Cells with the same DNA can look and function differently from each other; consider a photoreceptor cell and muscle cell. The difference between these two cells is the result of differential gene expression. Some genes are transcribed and translated in all cells at about the same level, but other genes may be expressed in one cell type but not another. This session will briefly outline some general principles of gene regulation. In addition, a specific example of gene regulation in bacteria will be presented in detail.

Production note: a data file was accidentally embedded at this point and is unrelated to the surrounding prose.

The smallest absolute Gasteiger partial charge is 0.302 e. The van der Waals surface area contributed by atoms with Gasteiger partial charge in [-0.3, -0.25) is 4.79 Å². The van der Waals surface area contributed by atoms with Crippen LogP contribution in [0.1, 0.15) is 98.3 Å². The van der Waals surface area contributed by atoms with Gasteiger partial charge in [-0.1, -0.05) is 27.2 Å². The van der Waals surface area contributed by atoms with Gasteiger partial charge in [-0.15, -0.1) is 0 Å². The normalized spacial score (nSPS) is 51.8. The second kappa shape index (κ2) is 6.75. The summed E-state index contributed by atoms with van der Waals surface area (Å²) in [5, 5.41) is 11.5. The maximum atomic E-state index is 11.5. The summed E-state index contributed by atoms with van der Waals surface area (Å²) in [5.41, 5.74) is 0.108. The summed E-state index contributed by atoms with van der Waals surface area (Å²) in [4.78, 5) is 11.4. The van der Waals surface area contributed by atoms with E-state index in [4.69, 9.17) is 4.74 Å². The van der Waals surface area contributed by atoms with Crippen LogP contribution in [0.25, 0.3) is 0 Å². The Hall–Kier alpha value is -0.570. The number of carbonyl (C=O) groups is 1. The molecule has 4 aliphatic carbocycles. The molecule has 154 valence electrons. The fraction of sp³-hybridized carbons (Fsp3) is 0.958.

To recall and understand the different mechanisms working together to regulate the Lac operon.
To distinguish positive and negative regulatory mechanisms.
To predict the phenotype caused by different mutations within the Lac operon.
To justify the benefit to an organism of regulating genes.
For this session, watch the first 30 minutes of the video lecture called "Gene Regulation" by Prof. Eric Lander recorded in 2004.
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